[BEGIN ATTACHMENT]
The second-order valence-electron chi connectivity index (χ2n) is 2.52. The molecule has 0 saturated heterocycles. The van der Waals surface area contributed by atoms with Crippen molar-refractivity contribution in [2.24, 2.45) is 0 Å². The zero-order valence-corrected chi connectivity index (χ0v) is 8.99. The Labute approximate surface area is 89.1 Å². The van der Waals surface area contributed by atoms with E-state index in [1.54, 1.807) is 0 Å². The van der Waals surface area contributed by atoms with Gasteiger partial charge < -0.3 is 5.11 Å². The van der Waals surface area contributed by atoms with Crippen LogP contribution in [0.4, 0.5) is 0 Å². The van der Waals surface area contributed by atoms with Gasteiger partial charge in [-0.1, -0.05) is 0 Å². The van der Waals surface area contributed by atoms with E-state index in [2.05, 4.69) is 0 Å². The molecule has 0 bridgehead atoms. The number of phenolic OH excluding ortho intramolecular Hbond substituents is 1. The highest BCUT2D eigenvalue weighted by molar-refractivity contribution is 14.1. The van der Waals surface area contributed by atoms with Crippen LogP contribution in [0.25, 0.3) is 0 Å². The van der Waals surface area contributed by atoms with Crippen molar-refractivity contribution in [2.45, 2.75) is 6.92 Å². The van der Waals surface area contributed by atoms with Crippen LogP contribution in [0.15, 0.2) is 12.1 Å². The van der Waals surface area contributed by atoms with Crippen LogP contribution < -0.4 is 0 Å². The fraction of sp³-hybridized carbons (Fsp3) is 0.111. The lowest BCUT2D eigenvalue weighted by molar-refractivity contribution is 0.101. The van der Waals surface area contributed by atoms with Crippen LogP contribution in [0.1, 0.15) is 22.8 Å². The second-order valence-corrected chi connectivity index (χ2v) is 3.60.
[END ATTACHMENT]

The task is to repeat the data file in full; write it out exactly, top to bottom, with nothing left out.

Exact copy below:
The second-order valence-electron chi connectivity index (χ2n) is 2.52. The molecule has 0 saturated heterocycles. The van der Waals surface area contributed by atoms with Crippen molar-refractivity contribution in [2.24, 2.45) is 0 Å². The zero-order valence-corrected chi connectivity index (χ0v) is 8.99. The Labute approximate surface area is 89.1 Å². The van der Waals surface area contributed by atoms with E-state index in [1.54, 1.807) is 0 Å². The van der Waals surface area contributed by atoms with Gasteiger partial charge < -0.3 is 5.11 Å². The van der Waals surface area contributed by atoms with Crippen LogP contribution in [0.4, 0.5) is 0 Å². The van der Waals surface area contributed by atoms with Gasteiger partial charge in [-0.1, -0.05) is 0 Å². The van der Waals surface area contributed by atoms with E-state index in [2.05, 4.69) is 0 Å². The molecule has 0 bridgehead atoms. The number of phenolic OH excluding ortho intramolecular Hbond substituents is 1. The highest BCUT2D eigenvalue weighted by molar-refractivity contribution is 14.1. The van der Waals surface area contributed by atoms with Crippen LogP contribution in [0.25, 0.3) is 0 Å². The van der Waals surface area contributed by atoms with Crippen molar-refractivity contribution in [2.45, 2.75) is 6.92 Å². The van der Waals surface area contributed by atoms with Crippen LogP contribution in [0.15, 0.2) is 12.1 Å². The van der Waals surface area contributed by atoms with Crippen LogP contribution < -0.4 is 0 Å². The fraction of sp³-hybridized carbons (Fsp3) is 0.111. The lowest BCUT2D eigenvalue weighted by molar-refractivity contribution is 0.101. The van der Waals surface area contributed by atoms with Crippen LogP contribution in [0.1, 0.15) is 22.8 Å². The second-order valence-corrected chi connectivity index (χ2v) is 3.60.